It was a beautiful day - sunny, warm and still - and the Outlaws were busy with medical appointments so the two of us were able to get twice as much done in half the time. While packing up the annexe 2 ravens flew over croaking along with a steady stream of calling meadow pipits and skylarks. A flyover reed bunting had my heart racing as it gave a very yellow wagtail like call. A wood mouse and a toad hiding under the ground sheet in the annexe were as startled at seeing me as I was them and a smart peacock butterfly flitted past.
A flat calm sea was birdless save for a few gulls and along the river flowing over Summerleaze beach a 2nd winter and an adult winter Mediterranean gull were amongst the black headed gulls, the adult bird having a yellow ring on its right leg but it was too distant for me to read it.
Mediterranean Gull with yellow leg ring
A quick look around Maer Lake revealed 9 lapwing, 11 black tailed godwit, 32 wigeon, a curlew, a pair of shoveler, teal, mallard and moorhens with herring and black headed gulls busily bathing.
The toilet blocks came up trumps for moths with 3 lunar underwings, 2 plume moths, a large yellow underwing, a common wainscot, a setaceous hebrew character, a rosy rustic and a feathered ranunculus being found. Nettle taps were also found on the daisy flowers behind the caravan.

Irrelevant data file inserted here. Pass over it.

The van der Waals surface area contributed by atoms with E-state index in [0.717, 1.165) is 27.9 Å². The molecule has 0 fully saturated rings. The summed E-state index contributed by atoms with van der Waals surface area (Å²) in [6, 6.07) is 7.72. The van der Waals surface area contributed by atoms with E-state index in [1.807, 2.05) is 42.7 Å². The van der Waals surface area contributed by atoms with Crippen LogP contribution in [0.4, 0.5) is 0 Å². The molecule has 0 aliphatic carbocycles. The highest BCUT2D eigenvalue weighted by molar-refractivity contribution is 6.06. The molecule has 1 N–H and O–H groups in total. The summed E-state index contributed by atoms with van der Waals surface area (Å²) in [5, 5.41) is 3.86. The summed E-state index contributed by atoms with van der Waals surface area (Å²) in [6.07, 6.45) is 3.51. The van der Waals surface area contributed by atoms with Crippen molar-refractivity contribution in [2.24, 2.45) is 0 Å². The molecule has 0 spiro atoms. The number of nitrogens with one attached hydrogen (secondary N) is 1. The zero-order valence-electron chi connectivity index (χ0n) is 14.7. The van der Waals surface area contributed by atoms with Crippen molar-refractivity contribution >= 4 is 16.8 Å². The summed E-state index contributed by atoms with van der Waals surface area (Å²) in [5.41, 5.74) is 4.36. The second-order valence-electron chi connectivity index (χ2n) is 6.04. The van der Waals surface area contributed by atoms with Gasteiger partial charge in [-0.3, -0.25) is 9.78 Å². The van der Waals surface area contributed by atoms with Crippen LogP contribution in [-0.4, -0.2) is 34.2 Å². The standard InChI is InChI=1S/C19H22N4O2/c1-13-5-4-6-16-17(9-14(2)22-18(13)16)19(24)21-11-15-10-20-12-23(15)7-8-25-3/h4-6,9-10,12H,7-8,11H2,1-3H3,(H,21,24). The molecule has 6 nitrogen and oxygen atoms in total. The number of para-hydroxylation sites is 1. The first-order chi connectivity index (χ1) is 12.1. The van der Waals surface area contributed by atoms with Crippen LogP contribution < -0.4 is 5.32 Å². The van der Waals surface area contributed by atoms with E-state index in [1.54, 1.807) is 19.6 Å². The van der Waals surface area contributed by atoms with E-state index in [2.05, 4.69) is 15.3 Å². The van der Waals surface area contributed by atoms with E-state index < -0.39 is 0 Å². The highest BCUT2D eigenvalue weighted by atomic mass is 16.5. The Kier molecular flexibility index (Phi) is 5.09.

After sorting out the soggy trap and eating breakfast it was back to Bude again for the day, this time with the Outlaws, to finish packing up the caravan. The day was totally different, it was grey and cool and breezey, but we managed to get everything done fairly quickly. I checked out the toilet blocks again and added another lunar underwing, 2 more plume moths and another feathered ranunculus to the previous days sightings.
A quick look again at Maer Lake didn't add anything new to the previous days sightings except for 10 Canada geese and 20 curlew. I did however rescue a shrew from a cat but unfortunately it was injured and had bite marks on its flanks so despite placing it in cover I doubt if it will survive.
Blackbird, Maer Lake
Green Brindled Crescent
A common lizard was trying to warm up in the occassional shafts of sunlight and a small copper, 4 large white and a red admiral were still on the wing.
And so autumn is well and truly here and so far it seems to have been very quiet on the bird front but it has been nice to see a good range of moths.